Sunday Classics special edition: Getting even more "Carried Away"
COMDEN, GREEN, and BERNSTEIN: On the Town: Act I opening: "I Feel Like I'm Not Out of Bed Yet"; Introduction; "New York, New York"
John Reardon, Gabey (and First Workman); Cris Alexander, Chip (and Workman); Adolph Green, Ozzie (and Workman); 1960 studio cast recording, Leonard Bernstein, cond. Columbia-CBS-Sony
Samuel Ramey, Lindsay Benson, and Stewart Collins, Workmen; Thomas Hampson, Gabey; Kurt Ollmann Chip; David Garrison, Ozzie; London Symphony Orchestra, Michael Tilson Thomas, cond. DG, recorded in concert at the Barbican Centre (London), June 1992
A month or so ago I put together a pair of posts, "New York, New York, it's a heckuva town" and "A cluster of explosive young talents explode in On the Town," inspired by the terrific piece Adam Green wrote for Vanity Fair, "Innocents on Broadway," about the creation of the 1944 Broadway musical On the Town. The show, you'll recall, had book and lyrics by Adam's father, Adolph Green, and his eventual life-long writing partner, Betty Comden, and music by theirt good friend Leonard Bernstein, in collaboration with some other exploding young talents like choreographer Jerome Robbins, who'd had the idea for the ballet he created with Lenny B, Fancy Free, which became the germ for On the Town.
As Adam Green wrote: "On the Town was a landmark, the first show by a bunch of bright upstarts -- Bernstein, Comden and Green, and Jerome Robbins, all still in their 20s -- who would go on, together and apart, to help shape the cultural landscape of the 20th century."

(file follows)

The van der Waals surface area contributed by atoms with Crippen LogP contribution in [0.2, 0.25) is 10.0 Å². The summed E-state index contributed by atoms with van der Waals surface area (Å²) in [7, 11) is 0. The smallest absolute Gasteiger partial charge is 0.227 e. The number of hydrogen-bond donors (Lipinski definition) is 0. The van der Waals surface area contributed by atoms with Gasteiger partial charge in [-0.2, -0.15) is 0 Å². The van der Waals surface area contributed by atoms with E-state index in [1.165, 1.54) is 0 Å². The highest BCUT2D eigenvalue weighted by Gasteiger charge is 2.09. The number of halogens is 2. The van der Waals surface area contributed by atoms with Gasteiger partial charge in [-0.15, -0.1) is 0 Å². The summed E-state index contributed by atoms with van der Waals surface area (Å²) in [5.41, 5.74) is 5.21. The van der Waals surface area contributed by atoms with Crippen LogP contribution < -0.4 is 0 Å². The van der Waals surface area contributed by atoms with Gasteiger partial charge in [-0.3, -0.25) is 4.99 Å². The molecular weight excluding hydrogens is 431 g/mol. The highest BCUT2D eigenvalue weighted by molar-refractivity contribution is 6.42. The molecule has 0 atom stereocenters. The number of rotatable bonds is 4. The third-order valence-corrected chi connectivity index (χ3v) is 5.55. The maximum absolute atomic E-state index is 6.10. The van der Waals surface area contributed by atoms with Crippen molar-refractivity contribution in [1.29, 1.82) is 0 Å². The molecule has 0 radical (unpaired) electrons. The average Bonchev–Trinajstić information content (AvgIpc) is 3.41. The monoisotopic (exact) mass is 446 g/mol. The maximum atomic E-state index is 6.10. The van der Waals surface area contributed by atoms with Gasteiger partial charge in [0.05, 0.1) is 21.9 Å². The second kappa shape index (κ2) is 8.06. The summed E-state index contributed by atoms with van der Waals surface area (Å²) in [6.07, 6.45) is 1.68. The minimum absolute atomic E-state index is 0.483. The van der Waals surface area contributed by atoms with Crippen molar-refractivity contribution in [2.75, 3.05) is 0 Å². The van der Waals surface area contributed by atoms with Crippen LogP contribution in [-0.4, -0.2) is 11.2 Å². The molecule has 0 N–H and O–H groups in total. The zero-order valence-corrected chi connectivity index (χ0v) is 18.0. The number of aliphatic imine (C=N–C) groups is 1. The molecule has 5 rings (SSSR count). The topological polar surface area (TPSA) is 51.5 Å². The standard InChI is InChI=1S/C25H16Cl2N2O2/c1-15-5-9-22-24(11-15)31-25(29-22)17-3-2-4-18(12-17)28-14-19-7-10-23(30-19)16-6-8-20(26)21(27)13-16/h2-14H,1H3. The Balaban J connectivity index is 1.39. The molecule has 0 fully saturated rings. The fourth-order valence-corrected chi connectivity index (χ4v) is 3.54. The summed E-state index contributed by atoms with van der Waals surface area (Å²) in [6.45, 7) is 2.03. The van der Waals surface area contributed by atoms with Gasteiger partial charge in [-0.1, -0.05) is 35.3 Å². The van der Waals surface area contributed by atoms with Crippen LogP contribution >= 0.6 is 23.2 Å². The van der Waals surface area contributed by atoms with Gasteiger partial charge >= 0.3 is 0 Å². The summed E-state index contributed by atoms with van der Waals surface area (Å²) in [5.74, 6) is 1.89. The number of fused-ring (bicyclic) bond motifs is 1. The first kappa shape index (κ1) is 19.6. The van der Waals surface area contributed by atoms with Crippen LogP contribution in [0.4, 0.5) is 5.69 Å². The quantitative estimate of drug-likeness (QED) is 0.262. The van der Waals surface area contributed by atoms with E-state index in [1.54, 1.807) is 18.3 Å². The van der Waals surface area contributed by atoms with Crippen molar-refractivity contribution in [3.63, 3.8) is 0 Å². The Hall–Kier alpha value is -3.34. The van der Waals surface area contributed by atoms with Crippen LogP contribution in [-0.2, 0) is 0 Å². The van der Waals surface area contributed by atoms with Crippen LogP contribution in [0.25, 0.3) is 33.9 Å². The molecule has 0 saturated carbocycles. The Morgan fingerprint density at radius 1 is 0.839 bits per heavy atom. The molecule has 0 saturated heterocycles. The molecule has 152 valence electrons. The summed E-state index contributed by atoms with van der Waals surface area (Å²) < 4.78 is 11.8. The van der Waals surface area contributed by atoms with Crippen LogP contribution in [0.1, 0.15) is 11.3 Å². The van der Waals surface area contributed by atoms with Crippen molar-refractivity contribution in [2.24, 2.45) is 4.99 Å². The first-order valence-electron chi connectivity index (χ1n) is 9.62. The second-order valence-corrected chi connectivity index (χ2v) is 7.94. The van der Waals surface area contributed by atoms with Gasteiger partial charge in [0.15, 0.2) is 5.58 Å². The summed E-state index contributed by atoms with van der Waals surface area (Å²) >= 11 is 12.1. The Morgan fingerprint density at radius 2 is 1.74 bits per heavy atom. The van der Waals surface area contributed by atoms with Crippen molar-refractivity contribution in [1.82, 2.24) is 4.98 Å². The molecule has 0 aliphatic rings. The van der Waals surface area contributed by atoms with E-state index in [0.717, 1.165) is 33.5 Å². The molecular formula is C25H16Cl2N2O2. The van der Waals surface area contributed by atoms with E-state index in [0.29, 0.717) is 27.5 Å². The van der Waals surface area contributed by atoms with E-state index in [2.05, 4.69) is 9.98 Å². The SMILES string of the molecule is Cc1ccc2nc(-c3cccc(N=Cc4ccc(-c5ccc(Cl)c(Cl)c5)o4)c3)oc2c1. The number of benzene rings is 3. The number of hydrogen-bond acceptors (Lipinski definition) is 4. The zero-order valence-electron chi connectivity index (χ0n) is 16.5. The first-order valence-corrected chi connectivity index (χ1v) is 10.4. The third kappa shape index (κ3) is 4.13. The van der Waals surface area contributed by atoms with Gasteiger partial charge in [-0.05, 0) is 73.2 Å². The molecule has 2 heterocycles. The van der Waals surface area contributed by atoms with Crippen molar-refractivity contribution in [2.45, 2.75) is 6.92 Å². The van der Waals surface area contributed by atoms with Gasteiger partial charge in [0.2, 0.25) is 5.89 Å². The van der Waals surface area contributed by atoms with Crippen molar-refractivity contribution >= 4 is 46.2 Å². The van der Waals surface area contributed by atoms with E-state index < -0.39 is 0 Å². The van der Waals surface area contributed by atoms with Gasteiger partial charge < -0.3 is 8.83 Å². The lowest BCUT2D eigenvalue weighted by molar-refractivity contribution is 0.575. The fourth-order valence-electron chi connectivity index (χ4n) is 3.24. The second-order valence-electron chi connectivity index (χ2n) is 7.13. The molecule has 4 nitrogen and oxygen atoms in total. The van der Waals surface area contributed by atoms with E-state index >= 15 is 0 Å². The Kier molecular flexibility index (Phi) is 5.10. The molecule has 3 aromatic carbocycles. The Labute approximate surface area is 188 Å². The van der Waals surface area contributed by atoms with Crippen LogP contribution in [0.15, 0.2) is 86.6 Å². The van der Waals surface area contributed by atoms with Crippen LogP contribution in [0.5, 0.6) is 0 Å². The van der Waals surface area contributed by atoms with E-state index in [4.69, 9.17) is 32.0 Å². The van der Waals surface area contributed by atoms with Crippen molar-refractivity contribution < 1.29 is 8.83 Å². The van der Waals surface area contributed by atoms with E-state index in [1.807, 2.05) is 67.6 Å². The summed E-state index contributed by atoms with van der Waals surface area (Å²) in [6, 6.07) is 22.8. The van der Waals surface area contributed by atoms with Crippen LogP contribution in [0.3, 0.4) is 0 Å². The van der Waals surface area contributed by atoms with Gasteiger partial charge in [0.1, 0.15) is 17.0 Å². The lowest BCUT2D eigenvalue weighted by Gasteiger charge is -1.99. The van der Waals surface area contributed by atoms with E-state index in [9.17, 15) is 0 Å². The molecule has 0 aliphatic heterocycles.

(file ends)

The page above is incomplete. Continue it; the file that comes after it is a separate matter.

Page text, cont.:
In those posts I turned to the very special 1960 studio recording organzied by Columbia Records' Goddard Lieberson, which was conducted by the composer and featured a number of performers from the original cast, including Comden and Green themselves, re-creating the roles of Claire and Ozzie, which they'd actually written with themselves in mind (but in the end lhad had to auditon for!). Lieberson was a great proponent of "creators' recordings," and was largely responsible for invaluable projoects like Columbia's extensive Stravinsky-conducting-Stravinsky and Copland-conducting-Copland and, yes, Bernstein-conducting-Bernstein, and the 1960 On the Town, whether it was thought of as such or not, certainly qualified.
NATURALLY FOR THE MAIN POST I INCLUDED
THE GREAT ACT I DUET "I GET CARRIED AWAY" . . .
. . . sung by the anthropologist Claire de Loone and the comic relief among our trio of sailors on 24-hour shore leave, Ozzie, And one thing I hope everyone noticed is that Betty and Adolph weren't spunky show-biz wannabes who could sort of sing and dance -- they were skilled performers who could sing, like you usually had to be able to on Broadway in those days. And Lenny put some real singing opportunities in those gloriously expansive musical lines.
At the time I did those posts, my CD of the 1992 Barbican Centre concert performance was missing in action, so I didn't even try to go there, though we did hear the opening number of the show via a video clip from the concert telecast. Eventually wayward CD resurfaced, and one thing I was curious to hear was that version of "Carried Away," and sure enough, that fine mezzo Frederica von Stade sings up a storm. It's a number, you realize, that's meant to enable the singer to show off what she's got -- as long as the showing off is illustrative of what Claire is sharing with Ozzie, her tendency to get, you know, carried away.